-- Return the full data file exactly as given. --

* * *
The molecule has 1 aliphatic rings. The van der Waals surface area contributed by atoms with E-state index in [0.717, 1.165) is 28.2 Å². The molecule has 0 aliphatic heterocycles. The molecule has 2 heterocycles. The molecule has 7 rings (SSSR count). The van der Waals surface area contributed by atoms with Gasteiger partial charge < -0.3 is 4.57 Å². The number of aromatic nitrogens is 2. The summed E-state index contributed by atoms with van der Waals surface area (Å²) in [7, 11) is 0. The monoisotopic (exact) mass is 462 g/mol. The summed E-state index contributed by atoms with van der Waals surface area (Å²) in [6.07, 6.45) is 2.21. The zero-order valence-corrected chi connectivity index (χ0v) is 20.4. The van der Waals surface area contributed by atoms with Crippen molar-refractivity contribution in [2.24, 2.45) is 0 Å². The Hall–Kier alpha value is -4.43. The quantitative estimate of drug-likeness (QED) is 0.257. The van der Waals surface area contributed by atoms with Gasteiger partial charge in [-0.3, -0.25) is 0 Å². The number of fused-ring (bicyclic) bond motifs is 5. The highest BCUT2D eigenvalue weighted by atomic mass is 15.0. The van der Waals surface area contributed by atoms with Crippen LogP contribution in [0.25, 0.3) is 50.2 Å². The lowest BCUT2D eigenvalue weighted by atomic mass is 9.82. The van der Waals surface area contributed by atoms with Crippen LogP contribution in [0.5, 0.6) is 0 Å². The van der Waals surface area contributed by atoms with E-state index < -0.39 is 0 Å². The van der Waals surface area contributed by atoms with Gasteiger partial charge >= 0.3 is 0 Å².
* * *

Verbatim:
The molecule has 1 aliphatic rings. The van der Waals surface area contributed by atoms with E-state index in [0.717, 1.165) is 28.2 Å². The molecule has 0 aliphatic heterocycles. The molecule has 2 heterocycles. The molecule has 7 rings (SSSR count). The van der Waals surface area contributed by atoms with Gasteiger partial charge < -0.3 is 4.57 Å². The number of aromatic nitrogens is 2. The summed E-state index contributed by atoms with van der Waals surface area (Å²) in [7, 11) is 0. The monoisotopic (exact) mass is 462 g/mol. The summed E-state index contributed by atoms with van der Waals surface area (Å²) in [6.07, 6.45) is 2.21. The zero-order valence-corrected chi connectivity index (χ0v) is 20.4. The van der Waals surface area contributed by atoms with Crippen molar-refractivity contribution in [2.24, 2.45) is 0 Å². The Hall–Kier alpha value is -4.43. The quantitative estimate of drug-likeness (QED) is 0.257. The van der Waals surface area contributed by atoms with Gasteiger partial charge in [-0.3, -0.25) is 0 Å². The number of fused-ring (bicyclic) bond motifs is 5. The highest BCUT2D eigenvalue weighted by atomic mass is 15.0. The van der Waals surface area contributed by atoms with Crippen LogP contribution in [0.25, 0.3) is 50.2 Å². The lowest BCUT2D eigenvalue weighted by atomic mass is 9.82. The van der Waals surface area contributed by atoms with Crippen LogP contribution in [0.5, 0.6) is 0 Å². The van der Waals surface area contributed by atoms with E-state index < -0.39 is 0 Å². The van der Waals surface area contributed by atoms with Gasteiger partial charge >= 0.3 is 0 Å².